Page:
An Examination of the Mediation Pathways From Child Maltreatment to Antisocial Behavior in Youth

Todd I. Herrenkohl, University of Washington
Bu Huang, University of Washington
Emiko A. Tajima, University of Washington
Steven D. Whitney, University of Washington

There is strong evidence that child maltreatment increases risk for adolescent problem behaviors, including delinquency, substance use, and violence. Researchers now must turn to investigating the mediating and moderating mechanisms that link child abuse to these later behaviors. Using data from the Lehigh Longitudinal Study we previously investigated several factors as possible mediators of physical child abuse in the prediction violence among adolescents. With hypotheses drawn from several social developmental theories, structural equation models examined the degree to which abuse was mediated in the prediction of violence through youths' bonds to family, commitment to school, involvement with antisocial peers, and attitudes about violence. The model included a measure of family socioeconomic status, as well as youths' gender and age as controls on violence. Findings suggest that abuse (whether measured prospectively or retrospectively) is heavily mediated in its prediction of later violence and that a sizeable proportion of the variance in violence is accounted for. Extending these earlier analyses, this study will examine a fuller array of individual/psychological, family, school, and peer variables as possible mediators of abuse on violence, delinquency, and substance use and explore possible gender differences in prediction models. Implications for theory, policy, and practice will be discussed.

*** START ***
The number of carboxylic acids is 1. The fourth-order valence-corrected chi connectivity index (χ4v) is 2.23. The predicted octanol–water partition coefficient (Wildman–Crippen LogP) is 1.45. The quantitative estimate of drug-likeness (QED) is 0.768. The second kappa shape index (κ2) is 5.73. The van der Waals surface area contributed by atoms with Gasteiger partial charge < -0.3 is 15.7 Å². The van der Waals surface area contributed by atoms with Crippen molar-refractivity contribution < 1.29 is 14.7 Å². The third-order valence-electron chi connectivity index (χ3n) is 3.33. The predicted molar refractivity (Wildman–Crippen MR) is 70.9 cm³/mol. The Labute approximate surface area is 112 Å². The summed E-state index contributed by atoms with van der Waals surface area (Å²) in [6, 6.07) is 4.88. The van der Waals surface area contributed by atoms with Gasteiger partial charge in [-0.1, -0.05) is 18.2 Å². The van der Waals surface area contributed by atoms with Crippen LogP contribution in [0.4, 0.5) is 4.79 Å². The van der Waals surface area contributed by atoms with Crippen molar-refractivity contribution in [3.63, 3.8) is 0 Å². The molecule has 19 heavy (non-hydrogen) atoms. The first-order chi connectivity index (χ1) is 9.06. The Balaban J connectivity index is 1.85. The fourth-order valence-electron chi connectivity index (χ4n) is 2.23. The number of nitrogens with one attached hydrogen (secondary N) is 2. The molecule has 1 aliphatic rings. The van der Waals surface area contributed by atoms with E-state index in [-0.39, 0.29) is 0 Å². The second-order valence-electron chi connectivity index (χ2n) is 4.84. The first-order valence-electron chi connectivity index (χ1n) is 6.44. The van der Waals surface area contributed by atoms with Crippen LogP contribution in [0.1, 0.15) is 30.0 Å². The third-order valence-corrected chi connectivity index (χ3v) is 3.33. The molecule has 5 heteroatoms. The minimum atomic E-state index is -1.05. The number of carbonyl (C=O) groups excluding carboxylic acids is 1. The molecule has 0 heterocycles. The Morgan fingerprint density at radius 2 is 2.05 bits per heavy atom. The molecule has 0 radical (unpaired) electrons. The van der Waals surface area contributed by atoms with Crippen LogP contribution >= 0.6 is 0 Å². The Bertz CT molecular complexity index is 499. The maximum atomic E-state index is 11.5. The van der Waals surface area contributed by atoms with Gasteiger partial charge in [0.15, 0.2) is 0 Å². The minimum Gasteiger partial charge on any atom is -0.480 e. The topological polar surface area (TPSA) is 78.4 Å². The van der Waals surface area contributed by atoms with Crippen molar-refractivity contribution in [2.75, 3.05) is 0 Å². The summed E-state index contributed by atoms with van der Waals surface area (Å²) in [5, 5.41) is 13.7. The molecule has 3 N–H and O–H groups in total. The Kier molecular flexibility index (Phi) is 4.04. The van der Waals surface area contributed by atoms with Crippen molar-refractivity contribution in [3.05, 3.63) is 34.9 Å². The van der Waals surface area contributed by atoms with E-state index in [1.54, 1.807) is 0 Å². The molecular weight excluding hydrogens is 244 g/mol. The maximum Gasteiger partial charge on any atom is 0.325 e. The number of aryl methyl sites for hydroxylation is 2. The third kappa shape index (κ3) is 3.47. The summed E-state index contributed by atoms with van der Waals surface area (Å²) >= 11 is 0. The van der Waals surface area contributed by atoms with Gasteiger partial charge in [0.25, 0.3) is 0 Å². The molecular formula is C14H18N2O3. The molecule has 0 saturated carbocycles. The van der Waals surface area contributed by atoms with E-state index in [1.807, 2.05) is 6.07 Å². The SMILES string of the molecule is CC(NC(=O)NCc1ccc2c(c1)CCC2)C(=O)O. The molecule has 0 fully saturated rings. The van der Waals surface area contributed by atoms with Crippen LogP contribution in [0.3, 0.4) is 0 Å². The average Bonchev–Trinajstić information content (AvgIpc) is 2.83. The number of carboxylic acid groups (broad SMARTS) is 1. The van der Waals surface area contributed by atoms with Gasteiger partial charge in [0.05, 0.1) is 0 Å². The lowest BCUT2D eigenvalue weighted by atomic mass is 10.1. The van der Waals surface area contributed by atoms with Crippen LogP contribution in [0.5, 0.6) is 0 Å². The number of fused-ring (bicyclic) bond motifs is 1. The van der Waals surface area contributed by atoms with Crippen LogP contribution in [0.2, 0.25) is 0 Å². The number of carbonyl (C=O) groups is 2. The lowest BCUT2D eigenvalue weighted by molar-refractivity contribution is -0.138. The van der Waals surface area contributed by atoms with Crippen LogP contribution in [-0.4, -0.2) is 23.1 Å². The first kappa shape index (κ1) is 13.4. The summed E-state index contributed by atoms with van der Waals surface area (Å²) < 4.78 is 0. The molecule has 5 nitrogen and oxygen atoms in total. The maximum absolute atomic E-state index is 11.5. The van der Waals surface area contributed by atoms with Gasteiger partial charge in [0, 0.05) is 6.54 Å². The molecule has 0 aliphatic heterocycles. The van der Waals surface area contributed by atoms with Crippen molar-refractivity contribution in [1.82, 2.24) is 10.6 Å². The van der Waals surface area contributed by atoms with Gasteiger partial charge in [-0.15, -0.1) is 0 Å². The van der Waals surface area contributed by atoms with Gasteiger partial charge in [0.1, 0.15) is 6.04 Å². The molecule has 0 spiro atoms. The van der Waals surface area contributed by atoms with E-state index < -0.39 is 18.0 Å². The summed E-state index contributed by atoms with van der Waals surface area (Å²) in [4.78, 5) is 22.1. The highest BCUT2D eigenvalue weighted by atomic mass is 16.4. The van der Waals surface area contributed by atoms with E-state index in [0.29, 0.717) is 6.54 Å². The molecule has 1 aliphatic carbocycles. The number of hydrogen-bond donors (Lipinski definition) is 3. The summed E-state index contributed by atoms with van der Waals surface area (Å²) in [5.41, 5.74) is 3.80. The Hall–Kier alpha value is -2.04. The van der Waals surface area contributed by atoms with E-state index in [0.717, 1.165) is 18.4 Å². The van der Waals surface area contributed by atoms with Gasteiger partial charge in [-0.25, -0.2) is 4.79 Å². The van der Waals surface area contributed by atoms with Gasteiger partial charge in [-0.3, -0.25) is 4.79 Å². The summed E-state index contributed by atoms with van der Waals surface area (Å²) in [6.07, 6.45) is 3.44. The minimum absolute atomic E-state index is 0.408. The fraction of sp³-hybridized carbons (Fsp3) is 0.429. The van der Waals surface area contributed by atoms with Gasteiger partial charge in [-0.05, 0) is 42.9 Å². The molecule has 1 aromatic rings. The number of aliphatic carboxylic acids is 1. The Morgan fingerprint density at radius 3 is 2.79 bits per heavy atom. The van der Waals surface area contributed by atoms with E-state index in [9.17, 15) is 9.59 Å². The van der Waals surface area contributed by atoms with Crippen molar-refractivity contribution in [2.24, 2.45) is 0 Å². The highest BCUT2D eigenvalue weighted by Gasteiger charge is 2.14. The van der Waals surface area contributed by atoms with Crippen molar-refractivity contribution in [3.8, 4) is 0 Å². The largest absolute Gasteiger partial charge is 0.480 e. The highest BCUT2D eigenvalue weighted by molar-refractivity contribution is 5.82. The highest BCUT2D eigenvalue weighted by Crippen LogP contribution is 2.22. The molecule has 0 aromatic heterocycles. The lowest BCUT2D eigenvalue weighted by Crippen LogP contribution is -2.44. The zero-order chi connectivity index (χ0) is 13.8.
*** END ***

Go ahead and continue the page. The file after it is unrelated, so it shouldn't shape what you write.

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Updated 05/20/2006